Ron Houchin

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Closing the Restaurant

     
   

The coffee urns cleaned and shining, napkin
holders loaded to bulging, catsup bottles
refilled and cleared of crusting red,

I am more than ready to head for home.
While I’m balancing out the register,
the last cook pulls out of the parking lot.

I can almost taste silence shining in afterglow
of the freshly-mopped floors.  I want
to leave, I want to stay, like lolling in the peace

that comes after a long convulsion.  Soon,
traffic tapers to a distant hungry rumble.
Ghosts of appetite begin to wander among wiped

tables and empty salad bar.  They will chain
both doors, sabotage my Chevy and hold me
hostage until I pour grease and reheat the grill.

     
           
 

In a Dream of a Yard Sale

     
   

Strangers appear on your lawn or walk
     right into your open garage.  Purses
     hanging off their forearms and video-cams

fisted like pistols, they want,
     like the government wants, to take
     your belongings from the house.

When they find something among
     the ‘Big Boy’ dolls and baseball cards
     they like, they remind you, you were part

of the conspiracy.  And now it feels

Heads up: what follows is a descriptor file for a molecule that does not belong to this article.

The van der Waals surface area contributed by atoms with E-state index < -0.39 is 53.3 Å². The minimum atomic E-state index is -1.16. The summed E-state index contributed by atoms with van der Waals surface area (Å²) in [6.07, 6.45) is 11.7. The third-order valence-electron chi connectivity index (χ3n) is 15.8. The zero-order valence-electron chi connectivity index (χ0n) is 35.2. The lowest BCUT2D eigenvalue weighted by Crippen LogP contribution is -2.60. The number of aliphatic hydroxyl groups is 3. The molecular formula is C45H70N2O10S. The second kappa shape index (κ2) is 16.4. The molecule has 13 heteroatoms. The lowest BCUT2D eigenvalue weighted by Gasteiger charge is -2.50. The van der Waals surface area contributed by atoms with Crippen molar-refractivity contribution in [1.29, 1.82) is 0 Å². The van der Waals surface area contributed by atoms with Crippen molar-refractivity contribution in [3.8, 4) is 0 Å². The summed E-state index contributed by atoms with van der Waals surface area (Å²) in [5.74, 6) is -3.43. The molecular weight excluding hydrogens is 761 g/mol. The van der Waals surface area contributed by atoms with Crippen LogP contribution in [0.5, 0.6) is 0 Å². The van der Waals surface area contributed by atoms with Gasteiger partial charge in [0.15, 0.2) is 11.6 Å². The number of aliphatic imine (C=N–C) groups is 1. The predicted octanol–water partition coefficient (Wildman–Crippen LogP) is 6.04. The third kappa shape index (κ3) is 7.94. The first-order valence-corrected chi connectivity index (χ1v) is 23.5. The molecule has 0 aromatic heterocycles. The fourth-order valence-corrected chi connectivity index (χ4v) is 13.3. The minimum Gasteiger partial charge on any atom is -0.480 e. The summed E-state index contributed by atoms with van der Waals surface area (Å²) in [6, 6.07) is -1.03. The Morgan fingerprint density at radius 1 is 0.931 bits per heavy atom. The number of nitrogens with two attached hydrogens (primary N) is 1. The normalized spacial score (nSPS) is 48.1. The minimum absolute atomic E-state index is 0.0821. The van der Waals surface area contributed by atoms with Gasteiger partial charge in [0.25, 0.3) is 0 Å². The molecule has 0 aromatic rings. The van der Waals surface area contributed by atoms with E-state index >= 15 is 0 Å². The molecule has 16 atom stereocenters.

like a dream— prices were not written by you
     nor kept in your head.  On each item,

tags hang like pillory collars.  When a Reds
     ball cap, a statuette of Trigger, or an eyeball
     knife is lifted from one of your tables,

it tears loose from your body.  The blood
     drains down your drive, running
     like a secret from a piece of your life.

     
           
 

Summer Castle

     
   

Up from the creek I lugged
one almost-flat stone after another,
my shoulders burning like Merthiolate
in an open scrape. 

As if meeting the hard world
for the first time, my fingers chafed
in sandstone’s and granite’s
grip.  In the side yard

I fitted and mortared them with mud. 
Everyone else’s tower, keep, castle
was built of cardboard or thin
wooden crates,

but I’d been spoon-fed the Bible
and knew with enough
rocks, I could be king.

     
 
   
     
 
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Ron Houchin has six books of poetry published, one collection of short stories, a seventh poetry book due out this fall from LSU Press's Southern Messenger Poetry Series, and thirty-four unpublished book manuscripts.  His poems have appeared recently in or are forthcoming in Birmingham Poetry Review,
The James Dickey Review, The Hampden-Sydney Poetry Review, Five Points, and others.